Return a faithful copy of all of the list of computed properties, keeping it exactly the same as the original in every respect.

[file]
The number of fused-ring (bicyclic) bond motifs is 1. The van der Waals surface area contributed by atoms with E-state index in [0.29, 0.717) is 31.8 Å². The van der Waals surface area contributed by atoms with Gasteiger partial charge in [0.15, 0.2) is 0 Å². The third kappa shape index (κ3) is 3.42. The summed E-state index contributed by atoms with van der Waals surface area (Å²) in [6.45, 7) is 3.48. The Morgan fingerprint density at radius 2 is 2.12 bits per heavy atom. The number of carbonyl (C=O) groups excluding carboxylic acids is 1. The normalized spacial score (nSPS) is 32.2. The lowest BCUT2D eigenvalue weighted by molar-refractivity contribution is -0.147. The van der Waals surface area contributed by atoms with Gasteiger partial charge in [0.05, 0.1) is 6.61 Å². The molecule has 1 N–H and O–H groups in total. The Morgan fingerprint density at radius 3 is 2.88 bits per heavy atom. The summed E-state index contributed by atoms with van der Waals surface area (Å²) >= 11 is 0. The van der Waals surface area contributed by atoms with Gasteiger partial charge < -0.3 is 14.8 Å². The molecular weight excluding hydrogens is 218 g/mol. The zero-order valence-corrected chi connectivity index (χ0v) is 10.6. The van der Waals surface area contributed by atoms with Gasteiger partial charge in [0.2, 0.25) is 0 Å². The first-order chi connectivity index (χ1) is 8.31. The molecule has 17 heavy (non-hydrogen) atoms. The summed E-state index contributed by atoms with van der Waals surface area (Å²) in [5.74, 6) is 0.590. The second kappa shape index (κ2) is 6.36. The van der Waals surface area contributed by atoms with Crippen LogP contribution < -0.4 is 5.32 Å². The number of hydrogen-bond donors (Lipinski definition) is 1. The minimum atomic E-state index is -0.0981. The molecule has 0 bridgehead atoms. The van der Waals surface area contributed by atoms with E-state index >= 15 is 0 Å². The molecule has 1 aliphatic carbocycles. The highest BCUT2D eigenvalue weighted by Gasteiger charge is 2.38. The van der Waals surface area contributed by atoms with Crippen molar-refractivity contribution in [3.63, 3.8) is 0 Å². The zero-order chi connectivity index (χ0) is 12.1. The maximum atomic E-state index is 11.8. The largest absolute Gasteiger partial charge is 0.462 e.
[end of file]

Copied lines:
The number of fused-ring (bicyclic) bond motifs is 1. The van der Waals surface area contributed by atoms with E-state index in [0.29, 0.717) is 31.8 Å². The van der Waals surface area contributed by atoms with Gasteiger partial charge in [0.15, 0.2) is 0 Å². The third kappa shape index (κ3) is 3.42. The summed E-state index contributed by atoms with van der Waals surface area (Å²) in [6.45, 7) is 3.48. The Morgan fingerprint density at radius 2 is 2.12 bits per heavy atom. The number of carbonyl (C=O) groups excluding carboxylic acids is 1. The normalized spacial score (nSPS) is 32.2. The lowest BCUT2D eigenvalue weighted by molar-refractivity contribution is -0.147. The van der Waals surface area contributed by atoms with Gasteiger partial charge in [0.05, 0.1) is 6.61 Å². The molecule has 1 N–H and O–H groups in total. The Morgan fingerprint density at radius 3 is 2.88 bits per heavy atom. The summed E-state index contributed by atoms with van der Waals surface area (Å²) >= 11 is 0. The van der Waals surface area contributed by atoms with Gasteiger partial charge < -0.3 is 14.8 Å². The molecular weight excluding hydrogens is 218 g/mol. The zero-order valence-corrected chi connectivity index (χ0v) is 10.6. The van der Waals surface area contributed by atoms with Gasteiger partial charge in [0.2, 0.25) is 0 Å². The first-order chi connectivity index (χ1) is 8.31. The molecule has 17 heavy (non-hydrogen) atoms. The summed E-state index contributed by atoms with van der Waals surface area (Å²) in [5.74, 6) is 0.590. The second kappa shape index (κ2) is 6.36. The van der Waals surface area contributed by atoms with Crippen LogP contribution < -0.4 is 5.32 Å². The number of hydrogen-bond donors (Lipinski definition) is 1. The minimum atomic E-state index is -0.0981. The molecule has 0 bridgehead atoms. The van der Waals surface area contributed by atoms with E-state index >= 15 is 0 Å². The molecule has 1 aliphatic carbocycles. The highest BCUT2D eigenvalue weighted by Gasteiger charge is 2.38. The van der Waals surface area contributed by atoms with Crippen molar-refractivity contribution in [3.63, 3.8) is 0 Å². The zero-order chi connectivity index (χ0) is 12.1. The maximum atomic E-state index is 11.8. The largest absolute Gasteiger partial charge is 0.462 e.